- She’s made a few enemies among the ward leaders in her former district. And, Hill adds, “Her penchant for direct talk and never walking away from a fight has alienated” some Philly institutions.
- Her former district remains one of the poorest areas of the city. “People say, ‘How can she run for mayor when she failed Kensington?’” Joann Bell, director of the Philadelphia Government Office of lobbying firm Pugliese Associates, says.
State Reps Danilo Burgos, Jason Dawkins and Ben Waxman; Councilmember Quetcy Lozada; Latino Victory Fund; Alan Butkovitz, Danny Savage.
By February, had raised $501,639 — the fourth-most of any candidate.
Three Big Questions
Who and what is holding Philly back right now, and what will you do about it?
QUIÑONES SÁNCHEZ: I think what holds us back is the Philly shrug — the complacency about “That’s what happens.” I came into Council to disrupt, and I did, and I learned to get to consensus. I’m not going to accept the Philly shrug. That is what holds us back, that notion that mediocrity — and we have a whole lot of it in this race — is acceptable. We’re better than that.
What is your number one priority as mayor?
I want to do zero-based budgeting, so all expenses are justified and prioritized each budget cycle based on each department’s mission. This realigns spending to create the space to make transformative investments in how we provide operational services, improve infrastructure, and create affordable housing.
Locally, zero-based budgeting was successfully adopted in Montgomery County by now-Governor Josh Shapiro and Uri Monson. In 2015, then-Councilman Jim Kenney ran on zero-based budgeting, and I agree with Councilman Kenney that zero-based budgeting can work for Philadelphia.
Through this priority-setting process, every city department will articulate its anti-poverty plan, public safety plan, and economic opportunity and inclusion plan. I want every single department to have the same goals that I do. What is their anti-poverty strategy? What is their public safety strategy? What is their economic inclusion strategy? Let’s build that. After six years as Appropriations chair, I know the budget process better than any other candidate, and I know that we can do this.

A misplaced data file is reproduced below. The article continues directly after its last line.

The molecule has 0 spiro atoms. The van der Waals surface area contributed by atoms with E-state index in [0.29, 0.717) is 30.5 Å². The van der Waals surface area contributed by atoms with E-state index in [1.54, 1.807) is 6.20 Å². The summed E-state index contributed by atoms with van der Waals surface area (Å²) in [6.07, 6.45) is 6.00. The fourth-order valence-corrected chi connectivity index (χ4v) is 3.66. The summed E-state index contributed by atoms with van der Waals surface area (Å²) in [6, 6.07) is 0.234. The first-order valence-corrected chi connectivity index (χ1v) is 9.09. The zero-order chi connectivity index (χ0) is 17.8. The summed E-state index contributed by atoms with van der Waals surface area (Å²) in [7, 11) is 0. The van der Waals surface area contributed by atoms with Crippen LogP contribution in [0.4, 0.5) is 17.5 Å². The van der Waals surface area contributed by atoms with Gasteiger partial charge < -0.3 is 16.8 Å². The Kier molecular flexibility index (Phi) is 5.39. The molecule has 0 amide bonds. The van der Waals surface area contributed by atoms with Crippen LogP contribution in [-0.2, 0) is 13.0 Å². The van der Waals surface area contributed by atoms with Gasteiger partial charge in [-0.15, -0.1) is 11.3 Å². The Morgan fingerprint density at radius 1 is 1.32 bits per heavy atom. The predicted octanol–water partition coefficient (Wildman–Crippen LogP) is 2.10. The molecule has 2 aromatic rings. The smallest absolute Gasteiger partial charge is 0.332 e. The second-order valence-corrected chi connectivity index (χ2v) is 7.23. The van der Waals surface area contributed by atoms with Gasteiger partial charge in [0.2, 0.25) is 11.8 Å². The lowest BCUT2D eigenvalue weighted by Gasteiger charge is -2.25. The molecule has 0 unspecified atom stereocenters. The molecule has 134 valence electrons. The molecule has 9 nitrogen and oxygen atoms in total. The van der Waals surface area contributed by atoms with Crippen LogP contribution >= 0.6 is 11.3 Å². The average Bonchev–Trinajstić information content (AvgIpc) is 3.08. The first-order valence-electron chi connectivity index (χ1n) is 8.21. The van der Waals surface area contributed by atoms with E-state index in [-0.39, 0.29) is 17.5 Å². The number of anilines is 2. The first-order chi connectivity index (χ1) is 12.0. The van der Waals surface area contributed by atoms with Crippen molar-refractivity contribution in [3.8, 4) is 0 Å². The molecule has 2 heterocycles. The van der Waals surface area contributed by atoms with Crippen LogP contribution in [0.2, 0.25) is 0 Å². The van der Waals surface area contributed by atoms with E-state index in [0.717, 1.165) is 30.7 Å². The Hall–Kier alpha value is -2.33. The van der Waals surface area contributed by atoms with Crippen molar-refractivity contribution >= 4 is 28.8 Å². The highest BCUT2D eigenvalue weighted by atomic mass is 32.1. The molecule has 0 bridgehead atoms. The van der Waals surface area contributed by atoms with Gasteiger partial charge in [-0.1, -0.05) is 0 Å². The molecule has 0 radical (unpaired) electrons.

How do you bring people/power in this city together and build consensus in order to get things done?
That is the most pivotal question of all. I am not a candidate who needs a villain to have a cause. I have worked with the Chamber of Commerce. I have worked with all of the major institutions and, as chair of Education, with Penn. The fact that the Building Industry Association has an affordable-housing committee — where does that come from? [Editor’s note: The committee formed as a result of debates over legislation Quiñones Sánchez sponsored.]
I am the person best prepared to say: We’re gonna bring everybody around the table. We will debate the policy. We will make a decision, and we will move forward when people don’t agree. I don’t know anybody else in this race that can manage that conversation and then just move forward.
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*According to February campaign finance reports
Published as “Maria Quiñones Sánchez: The OG Progressive” in the April 2023 issue of Philadelphia magazine.